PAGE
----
Galapagos: The Islands That Changed the World
Filled with pictures, this narrative describes the geologic and biologic history of the islands: how they formed and how life evolved once there. Several chapters are devoted to describing the wildlife on the islands and in the surrounding waters. Several other chapters relate human history on the islands (including an entire chapter devoted to Darwin's studies), and the recent struggle to conserve the ecosystem.
What makes the Galapagos islands so special is that in contrast to other islands (like Hawaii), these were uninhabited by humans until relatively recently. Fresh water is hard to find, so although the giant tortoises were an attractive food source, settlement was difficult. As a result, the wildlife remained relatively untouched by the time Darwin got there. He was able to observe the careful balance of populations on each , and how they are adapted to a particular niche. Once people settled, bringing goats and pets, that balance was upset, and endemic species were threatened.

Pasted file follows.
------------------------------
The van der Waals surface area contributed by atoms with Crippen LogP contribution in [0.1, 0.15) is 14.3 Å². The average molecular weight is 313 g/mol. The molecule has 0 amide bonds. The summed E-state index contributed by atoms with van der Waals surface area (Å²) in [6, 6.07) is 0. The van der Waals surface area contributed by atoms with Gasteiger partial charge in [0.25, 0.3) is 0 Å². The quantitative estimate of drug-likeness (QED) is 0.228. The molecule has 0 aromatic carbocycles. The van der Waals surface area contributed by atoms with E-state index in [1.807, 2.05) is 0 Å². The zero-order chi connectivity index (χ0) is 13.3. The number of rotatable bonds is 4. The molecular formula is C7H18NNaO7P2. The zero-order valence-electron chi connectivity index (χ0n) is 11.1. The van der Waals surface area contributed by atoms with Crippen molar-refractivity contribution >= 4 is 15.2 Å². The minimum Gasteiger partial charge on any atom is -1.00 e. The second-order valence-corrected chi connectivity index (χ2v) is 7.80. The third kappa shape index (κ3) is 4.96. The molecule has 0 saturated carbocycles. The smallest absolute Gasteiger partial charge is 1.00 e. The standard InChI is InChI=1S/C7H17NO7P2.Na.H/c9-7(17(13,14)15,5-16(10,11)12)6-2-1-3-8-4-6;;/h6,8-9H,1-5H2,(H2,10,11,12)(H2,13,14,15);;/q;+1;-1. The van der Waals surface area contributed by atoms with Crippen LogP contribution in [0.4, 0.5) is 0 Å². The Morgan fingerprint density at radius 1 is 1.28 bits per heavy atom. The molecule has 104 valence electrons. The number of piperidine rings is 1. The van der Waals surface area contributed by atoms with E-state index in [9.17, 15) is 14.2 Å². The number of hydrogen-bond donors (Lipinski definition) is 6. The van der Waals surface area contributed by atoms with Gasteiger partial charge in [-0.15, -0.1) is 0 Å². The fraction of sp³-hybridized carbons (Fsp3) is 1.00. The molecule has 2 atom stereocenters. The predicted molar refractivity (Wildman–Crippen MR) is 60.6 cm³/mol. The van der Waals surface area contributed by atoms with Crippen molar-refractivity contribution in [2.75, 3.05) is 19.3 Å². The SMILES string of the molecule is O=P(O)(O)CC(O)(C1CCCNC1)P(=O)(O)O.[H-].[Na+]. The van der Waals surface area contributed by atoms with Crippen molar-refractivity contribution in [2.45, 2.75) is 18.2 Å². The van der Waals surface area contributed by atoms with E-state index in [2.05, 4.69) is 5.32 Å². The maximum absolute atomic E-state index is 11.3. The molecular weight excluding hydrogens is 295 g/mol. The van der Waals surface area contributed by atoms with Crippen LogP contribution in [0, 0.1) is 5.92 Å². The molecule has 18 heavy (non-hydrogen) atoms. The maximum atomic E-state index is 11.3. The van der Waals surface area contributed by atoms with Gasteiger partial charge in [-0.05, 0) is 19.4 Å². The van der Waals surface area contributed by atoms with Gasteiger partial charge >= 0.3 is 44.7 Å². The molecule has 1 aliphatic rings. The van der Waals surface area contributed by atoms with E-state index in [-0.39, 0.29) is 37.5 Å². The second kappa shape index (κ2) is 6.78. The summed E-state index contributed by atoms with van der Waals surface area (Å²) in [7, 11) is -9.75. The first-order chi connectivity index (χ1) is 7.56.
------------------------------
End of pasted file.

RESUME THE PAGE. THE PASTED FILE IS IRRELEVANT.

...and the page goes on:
I picked up this book when looking for something to read about Galapagos (in preparation for my trip there next spring), and it happens to be the companion to a BBC miniseries I got from Netflix. Both the miniseries and the book are very good, and they don't overlap much at all.